Virtue Ethics

692 Words3 Pages
Theoretically, there are many approaches that can be considered when attempting to define acceptable social behaviors and the formation thereof. Among these theories are virtue theories, utilitarianism, and deontological ethics. Each type of theory has been extensively argued, yet no one approach is definitive. Virtue ethics are theories that highlight the importance of character and morals over dutiful behaviors. Many virtue theories are rooted in Aristotle's teachings, which argue that a "virtuous person is someone who has ideal character traits" (Athanassoulis, 2004). Virtue theories are founded upon the contention that sets of universal principles, virtues, can be applied across a variety of situations. Virtues are defined as conformity to a standard of right or particular moral excellence (Merriam-Webster, 2012). Presently, virtue theories have seen resurgence, specifically Eudemonism, agent-based theories, and the ethics of care (Athanassoulis, 2004). Eudemonism "bases virtues in flourishing, where flourishing is equated with performing one's distinctive function well" (Athanassoulis, 2004). Agent-based theories argue that individuals seek to emulate virtuous qualities they see in others based on common-sense intuitions, whereas the ethics of care argues that qualities such as caring and nurturing should also be considered as virtuous traits. Utilitarianism, on the other hand, attempts to define morality in "terms of the maximization of net expectable utility for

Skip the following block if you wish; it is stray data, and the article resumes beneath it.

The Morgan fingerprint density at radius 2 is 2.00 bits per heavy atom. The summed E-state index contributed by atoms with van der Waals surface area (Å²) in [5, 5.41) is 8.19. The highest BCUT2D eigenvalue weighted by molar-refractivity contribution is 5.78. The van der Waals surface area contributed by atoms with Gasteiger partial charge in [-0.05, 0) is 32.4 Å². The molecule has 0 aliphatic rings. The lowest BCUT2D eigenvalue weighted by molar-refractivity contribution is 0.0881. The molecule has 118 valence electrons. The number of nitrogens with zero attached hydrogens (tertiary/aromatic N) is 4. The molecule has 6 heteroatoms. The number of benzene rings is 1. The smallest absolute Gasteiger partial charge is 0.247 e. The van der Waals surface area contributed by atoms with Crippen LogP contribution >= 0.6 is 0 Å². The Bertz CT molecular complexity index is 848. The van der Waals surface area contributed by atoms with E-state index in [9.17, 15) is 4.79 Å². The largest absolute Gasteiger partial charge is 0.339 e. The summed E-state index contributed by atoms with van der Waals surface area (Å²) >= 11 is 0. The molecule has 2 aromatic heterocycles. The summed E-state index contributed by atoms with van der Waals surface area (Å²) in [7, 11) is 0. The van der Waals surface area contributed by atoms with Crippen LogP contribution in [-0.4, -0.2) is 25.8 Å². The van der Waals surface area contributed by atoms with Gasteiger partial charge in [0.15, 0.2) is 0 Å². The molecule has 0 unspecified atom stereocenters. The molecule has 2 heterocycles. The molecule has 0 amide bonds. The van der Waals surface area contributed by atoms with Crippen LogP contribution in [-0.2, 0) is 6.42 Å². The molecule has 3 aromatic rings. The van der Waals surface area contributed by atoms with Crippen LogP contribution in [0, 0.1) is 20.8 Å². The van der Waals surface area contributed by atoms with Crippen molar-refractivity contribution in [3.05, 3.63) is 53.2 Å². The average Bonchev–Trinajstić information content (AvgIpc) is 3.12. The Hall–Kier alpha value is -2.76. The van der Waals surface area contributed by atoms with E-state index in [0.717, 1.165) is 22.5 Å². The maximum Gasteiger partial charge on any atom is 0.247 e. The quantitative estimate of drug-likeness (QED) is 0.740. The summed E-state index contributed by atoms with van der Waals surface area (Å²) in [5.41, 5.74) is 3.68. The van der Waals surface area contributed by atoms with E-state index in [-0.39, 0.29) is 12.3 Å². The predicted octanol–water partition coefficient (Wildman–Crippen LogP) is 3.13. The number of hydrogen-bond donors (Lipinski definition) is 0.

More about Virtue Ethics

Open Document